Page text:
Q: I make a point of using “extravert,” not “extrovert,” because that’s how Myers-Briggs spells it. I did the personality test and learned I’m neither an “introvert” nor an “extravert.” I’m right on the line—I call myself an “ambivert.” Your thoughts?
A: We’ve checked six standard dictionaries and all of them list “extrovert” as the principal spelling for someone with an outgoing or gregarious personality, though five include “extravert” as an acceptable variant.
The two spellings showed up in writing at about the same time, “extravert” in 1916 and “extrovert” in 1918, according to citations in the Oxford English Dictionary.
Etymologically, “extravert” is the term one would expect. In Latin, extra means outside and vertere means to turn. So an “extravert” turns outward.
So where did the “extro-” spelling come from? As the OED explains, it’s “a quasi-Latin prefix” influenced by the “intro-” prefix of the term “introvert.”
Despite the questionable etymology of “extrovert,” speakers of English overwhelming prefer it to “extravert,” which explains why “extrovert” is the principal spelling in standard dictionaries.
The term “extravert” is more at home in the literature of psychology. That’s why the Myers-Briggs Type Indicator, the personality questionnaire you filled out, lists “extraversion,” not “extroversion,” as a psychological preference.
As Oxford Dictionaries online explains, “The original spelling extravert is now rare in general use but is found in technical use in psychology.”
In fact, standard dictionaries generally define the term one way in the language of psychology and another way in common usage.
In psychology, according to the online Merriam-Webster’s Unabridged, it refers to “one whose attention and interests are directed wholly or predominantly toward what is outside the self.”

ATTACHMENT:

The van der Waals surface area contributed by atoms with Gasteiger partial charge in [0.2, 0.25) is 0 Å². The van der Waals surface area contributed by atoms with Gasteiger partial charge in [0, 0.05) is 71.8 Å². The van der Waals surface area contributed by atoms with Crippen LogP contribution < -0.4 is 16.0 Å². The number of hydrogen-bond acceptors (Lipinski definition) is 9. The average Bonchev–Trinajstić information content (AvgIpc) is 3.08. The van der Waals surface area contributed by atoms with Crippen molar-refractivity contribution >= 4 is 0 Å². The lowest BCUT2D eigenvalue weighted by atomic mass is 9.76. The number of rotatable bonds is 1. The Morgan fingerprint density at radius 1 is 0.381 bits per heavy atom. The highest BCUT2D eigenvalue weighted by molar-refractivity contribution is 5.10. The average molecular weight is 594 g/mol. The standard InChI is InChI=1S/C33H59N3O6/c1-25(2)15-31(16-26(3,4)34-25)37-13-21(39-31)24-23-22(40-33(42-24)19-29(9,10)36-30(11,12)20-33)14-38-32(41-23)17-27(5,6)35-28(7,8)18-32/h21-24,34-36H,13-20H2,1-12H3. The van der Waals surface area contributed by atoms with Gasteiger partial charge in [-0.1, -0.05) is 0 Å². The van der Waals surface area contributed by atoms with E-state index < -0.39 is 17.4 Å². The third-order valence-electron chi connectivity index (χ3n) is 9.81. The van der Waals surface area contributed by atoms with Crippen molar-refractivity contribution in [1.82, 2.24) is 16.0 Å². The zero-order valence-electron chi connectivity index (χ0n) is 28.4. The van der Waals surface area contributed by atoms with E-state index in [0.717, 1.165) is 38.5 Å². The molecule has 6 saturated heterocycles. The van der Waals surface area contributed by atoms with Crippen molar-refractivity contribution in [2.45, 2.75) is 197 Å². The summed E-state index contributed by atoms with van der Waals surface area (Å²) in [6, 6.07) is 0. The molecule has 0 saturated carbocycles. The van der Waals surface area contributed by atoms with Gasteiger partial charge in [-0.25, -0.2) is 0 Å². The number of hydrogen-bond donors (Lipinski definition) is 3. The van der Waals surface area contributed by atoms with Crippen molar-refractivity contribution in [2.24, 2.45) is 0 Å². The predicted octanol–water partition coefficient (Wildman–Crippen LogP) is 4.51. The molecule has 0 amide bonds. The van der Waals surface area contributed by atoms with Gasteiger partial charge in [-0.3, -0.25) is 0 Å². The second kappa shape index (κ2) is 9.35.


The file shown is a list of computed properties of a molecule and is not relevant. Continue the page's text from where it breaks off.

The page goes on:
In general usage, however, it simply refers to “a gregarious and unreserved person,” Merriam-Webster’s says.
However, the principal spelling in dictionaries is “extrovert,” whether the word is used in the psychological or the general sense.
As for the history of these words, let’s begin with the verb “introvert,” which appeared in the mid-1600s, when it meant to turn one’s thoughts inward in spiritual contemplation.
The first example in the OED, using the past participle, is from Abraham Woodhead’s 1671 translation of the writings of St. Teresa of Ávila: “The Soul being straight, introverted … into itself, and easily conforming to God’s will and time.”
At about the same time, the verb “extravert” showed up in chemistry in the sense of to turn outward and make visible the latent parts of a substance.
The first OED example is from Hydrologia Chymica, a 1669 book by William Simpson: “It is not the moist air that extraverts any preexistent nitrous parts from the body of the minerals.”
It wasn’t until the early 20th century that “introvert” and “extravert” appeared as nouns with their modern meanings in psychology and common usage. (A noun “introvert” appeared in the late 19th century as a scientific term for a body part that can turn inward.)
The nouns “introvert” and “extravert” showed up for the first time in the same sentence in Constance Ellen Long’s 1916 English translation of the papers of Carl Gustav Jung, the founder of analytical psychology:
“An Extravert can hardly conceive the necessity which compels the Introvert to conquer the world by means of a system.”